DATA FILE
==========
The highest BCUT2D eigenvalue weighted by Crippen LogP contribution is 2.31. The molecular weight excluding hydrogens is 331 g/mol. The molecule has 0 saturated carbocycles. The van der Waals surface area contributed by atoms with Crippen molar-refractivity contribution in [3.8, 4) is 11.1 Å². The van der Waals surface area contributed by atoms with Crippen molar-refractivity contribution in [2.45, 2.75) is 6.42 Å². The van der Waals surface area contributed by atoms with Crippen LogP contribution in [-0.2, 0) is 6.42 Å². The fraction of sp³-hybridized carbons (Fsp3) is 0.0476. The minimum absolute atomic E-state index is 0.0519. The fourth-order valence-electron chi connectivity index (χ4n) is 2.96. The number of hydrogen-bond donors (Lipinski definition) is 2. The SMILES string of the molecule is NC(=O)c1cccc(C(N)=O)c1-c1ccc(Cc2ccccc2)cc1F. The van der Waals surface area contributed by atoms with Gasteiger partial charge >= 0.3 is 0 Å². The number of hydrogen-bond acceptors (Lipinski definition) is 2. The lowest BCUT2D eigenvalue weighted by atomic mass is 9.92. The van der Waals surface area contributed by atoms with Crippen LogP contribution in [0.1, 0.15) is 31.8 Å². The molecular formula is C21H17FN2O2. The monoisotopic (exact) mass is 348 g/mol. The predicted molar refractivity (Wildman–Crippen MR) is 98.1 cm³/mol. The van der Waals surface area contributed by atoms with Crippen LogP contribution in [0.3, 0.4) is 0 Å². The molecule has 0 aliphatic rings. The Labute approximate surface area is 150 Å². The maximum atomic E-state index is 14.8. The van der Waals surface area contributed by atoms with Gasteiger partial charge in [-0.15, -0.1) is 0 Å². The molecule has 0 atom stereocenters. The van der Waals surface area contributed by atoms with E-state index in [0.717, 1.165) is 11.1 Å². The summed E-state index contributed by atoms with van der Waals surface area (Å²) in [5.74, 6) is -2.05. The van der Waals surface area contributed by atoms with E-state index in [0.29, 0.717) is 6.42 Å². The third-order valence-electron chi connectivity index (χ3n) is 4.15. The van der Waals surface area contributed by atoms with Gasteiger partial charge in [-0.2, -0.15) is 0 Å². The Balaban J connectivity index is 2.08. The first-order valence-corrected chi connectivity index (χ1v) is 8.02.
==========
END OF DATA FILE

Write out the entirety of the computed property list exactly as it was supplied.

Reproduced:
The highest BCUT2D eigenvalue weighted by Crippen LogP contribution is 2.31. The molecular weight excluding hydrogens is 331 g/mol. The molecule has 0 saturated carbocycles. The van der Waals surface area contributed by atoms with Crippen molar-refractivity contribution in [3.8, 4) is 11.1 Å². The van der Waals surface area contributed by atoms with Crippen molar-refractivity contribution in [2.45, 2.75) is 6.42 Å². The van der Waals surface area contributed by atoms with Crippen LogP contribution in [-0.2, 0) is 6.42 Å². The fraction of sp³-hybridized carbons (Fsp3) is 0.0476. The minimum absolute atomic E-state index is 0.0519. The fourth-order valence-electron chi connectivity index (χ4n) is 2.96. The number of hydrogen-bond donors (Lipinski definition) is 2. The SMILES string of the molecule is NC(=O)c1cccc(C(N)=O)c1-c1ccc(Cc2ccccc2)cc1F. The van der Waals surface area contributed by atoms with Gasteiger partial charge >= 0.3 is 0 Å². The number of hydrogen-bond acceptors (Lipinski definition) is 2. The lowest BCUT2D eigenvalue weighted by atomic mass is 9.92. The van der Waals surface area contributed by atoms with Crippen LogP contribution in [0.1, 0.15) is 31.8 Å². The molecular formula is C21H17FN2O2. The monoisotopic (exact) mass is 348 g/mol. The predicted molar refractivity (Wildman–Crippen MR) is 98.1 cm³/mol. The van der Waals surface area contributed by atoms with Crippen LogP contribution in [0.3, 0.4) is 0 Å². The molecule has 0 aliphatic rings. The Labute approximate surface area is 150 Å². The maximum atomic E-state index is 14.8. The van der Waals surface area contributed by atoms with Gasteiger partial charge in [-0.15, -0.1) is 0 Å². The molecule has 0 atom stereocenters. The van der Waals surface area contributed by atoms with E-state index in [0.717, 1.165) is 11.1 Å². The summed E-state index contributed by atoms with van der Waals surface area (Å²) in [5.74, 6) is -2.05. The van der Waals surface area contributed by atoms with E-state index in [0.29, 0.717) is 6.42 Å². The third-order valence-electron chi connectivity index (χ3n) is 4.15. The van der Waals surface area contributed by atoms with Gasteiger partial charge in [-0.2, -0.15) is 0 Å². The Balaban J connectivity index is 2.08. The first-order valence-corrected chi connectivity index (χ1v) is 8.02.